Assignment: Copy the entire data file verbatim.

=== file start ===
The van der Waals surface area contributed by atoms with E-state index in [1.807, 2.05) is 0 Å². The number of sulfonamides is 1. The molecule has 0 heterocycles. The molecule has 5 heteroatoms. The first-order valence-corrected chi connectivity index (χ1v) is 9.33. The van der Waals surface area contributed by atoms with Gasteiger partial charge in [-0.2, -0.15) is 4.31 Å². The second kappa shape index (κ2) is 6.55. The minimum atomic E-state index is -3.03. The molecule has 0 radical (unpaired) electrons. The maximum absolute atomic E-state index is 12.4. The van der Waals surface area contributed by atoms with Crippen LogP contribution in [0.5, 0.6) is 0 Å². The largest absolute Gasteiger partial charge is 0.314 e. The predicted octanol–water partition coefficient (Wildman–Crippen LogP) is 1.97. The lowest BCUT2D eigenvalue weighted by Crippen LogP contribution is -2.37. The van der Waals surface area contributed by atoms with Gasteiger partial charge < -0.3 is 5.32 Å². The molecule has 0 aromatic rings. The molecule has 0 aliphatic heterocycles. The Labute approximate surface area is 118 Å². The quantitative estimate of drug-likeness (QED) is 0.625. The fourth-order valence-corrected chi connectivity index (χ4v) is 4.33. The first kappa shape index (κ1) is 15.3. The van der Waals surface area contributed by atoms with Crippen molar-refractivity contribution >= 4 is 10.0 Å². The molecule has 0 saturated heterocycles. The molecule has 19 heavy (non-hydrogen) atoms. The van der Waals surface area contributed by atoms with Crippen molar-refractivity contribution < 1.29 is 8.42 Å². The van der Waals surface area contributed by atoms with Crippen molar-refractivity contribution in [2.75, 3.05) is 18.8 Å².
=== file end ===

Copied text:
The van der Waals surface area contributed by atoms with E-state index in [1.807, 2.05) is 0 Å². The number of sulfonamides is 1. The molecule has 0 heterocycles. The molecule has 5 heteroatoms. The first-order valence-corrected chi connectivity index (χ1v) is 9.33. The van der Waals surface area contributed by atoms with Gasteiger partial charge in [-0.2, -0.15) is 4.31 Å². The second kappa shape index (κ2) is 6.55. The minimum atomic E-state index is -3.03. The molecule has 0 radical (unpaired) electrons. The maximum absolute atomic E-state index is 12.4. The van der Waals surface area contributed by atoms with Crippen LogP contribution in [0.5, 0.6) is 0 Å². The largest absolute Gasteiger partial charge is 0.314 e. The predicted octanol–water partition coefficient (Wildman–Crippen LogP) is 1.97. The lowest BCUT2D eigenvalue weighted by Crippen LogP contribution is -2.37. The van der Waals surface area contributed by atoms with Gasteiger partial charge < -0.3 is 5.32 Å². The molecule has 0 aromatic rings. The molecule has 0 aliphatic heterocycles. The Labute approximate surface area is 118 Å². The quantitative estimate of drug-likeness (QED) is 0.625. The fourth-order valence-corrected chi connectivity index (χ4v) is 4.33. The first kappa shape index (κ1) is 15.3. The van der Waals surface area contributed by atoms with Crippen molar-refractivity contribution >= 4 is 10.0 Å². The molecule has 0 saturated heterocycles. The molecule has 19 heavy (non-hydrogen) atoms. The van der Waals surface area contributed by atoms with Crippen molar-refractivity contribution < 1.29 is 8.42 Å². The van der Waals surface area contributed by atoms with Crippen molar-refractivity contribution in [2.75, 3.05) is 18.8 Å².